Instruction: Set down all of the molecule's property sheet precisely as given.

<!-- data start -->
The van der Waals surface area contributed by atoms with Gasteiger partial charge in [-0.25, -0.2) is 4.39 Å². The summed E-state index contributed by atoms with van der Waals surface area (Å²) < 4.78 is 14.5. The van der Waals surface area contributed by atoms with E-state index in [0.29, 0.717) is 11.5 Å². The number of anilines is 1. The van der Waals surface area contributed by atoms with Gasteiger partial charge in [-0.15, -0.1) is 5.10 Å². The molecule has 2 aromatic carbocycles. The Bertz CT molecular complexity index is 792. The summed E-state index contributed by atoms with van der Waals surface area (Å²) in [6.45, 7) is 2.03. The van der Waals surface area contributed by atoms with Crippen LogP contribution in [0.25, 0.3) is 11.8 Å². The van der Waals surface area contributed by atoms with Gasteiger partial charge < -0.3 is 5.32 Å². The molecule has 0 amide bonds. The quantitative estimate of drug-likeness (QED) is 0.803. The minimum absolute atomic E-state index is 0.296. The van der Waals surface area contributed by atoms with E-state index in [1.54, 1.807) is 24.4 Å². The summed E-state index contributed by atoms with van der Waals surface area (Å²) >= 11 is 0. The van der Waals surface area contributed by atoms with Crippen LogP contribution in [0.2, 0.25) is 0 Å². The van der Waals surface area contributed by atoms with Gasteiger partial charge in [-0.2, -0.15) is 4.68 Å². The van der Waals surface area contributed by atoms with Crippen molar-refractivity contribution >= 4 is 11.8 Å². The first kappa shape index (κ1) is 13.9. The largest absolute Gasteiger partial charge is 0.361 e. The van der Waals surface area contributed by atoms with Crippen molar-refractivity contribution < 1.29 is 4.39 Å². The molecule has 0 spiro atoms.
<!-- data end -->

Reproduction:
The van der Waals surface area contributed by atoms with Gasteiger partial charge in [-0.25, -0.2) is 4.39 Å². The summed E-state index contributed by atoms with van der Waals surface area (Å²) < 4.78 is 14.5. The van der Waals surface area contributed by atoms with E-state index in [0.29, 0.717) is 11.5 Å². The number of anilines is 1. The van der Waals surface area contributed by atoms with Gasteiger partial charge in [-0.15, -0.1) is 5.10 Å². The molecule has 2 aromatic carbocycles. The Bertz CT molecular complexity index is 792. The summed E-state index contributed by atoms with van der Waals surface area (Å²) in [6.45, 7) is 2.03. The van der Waals surface area contributed by atoms with Crippen LogP contribution in [0.25, 0.3) is 11.8 Å². The van der Waals surface area contributed by atoms with Gasteiger partial charge < -0.3 is 5.32 Å². The molecule has 0 amide bonds. The quantitative estimate of drug-likeness (QED) is 0.803. The minimum absolute atomic E-state index is 0.296. The van der Waals surface area contributed by atoms with E-state index in [1.54, 1.807) is 24.4 Å². The summed E-state index contributed by atoms with van der Waals surface area (Å²) >= 11 is 0. The van der Waals surface area contributed by atoms with Crippen LogP contribution in [0.2, 0.25) is 0 Å². The van der Waals surface area contributed by atoms with Gasteiger partial charge in [-0.2, -0.15) is 4.68 Å². The van der Waals surface area contributed by atoms with Crippen molar-refractivity contribution >= 4 is 11.8 Å². The first kappa shape index (κ1) is 13.9. The largest absolute Gasteiger partial charge is 0.361 e. The van der Waals surface area contributed by atoms with Crippen molar-refractivity contribution < 1.29 is 4.39 Å². The molecule has 0 spiro atoms.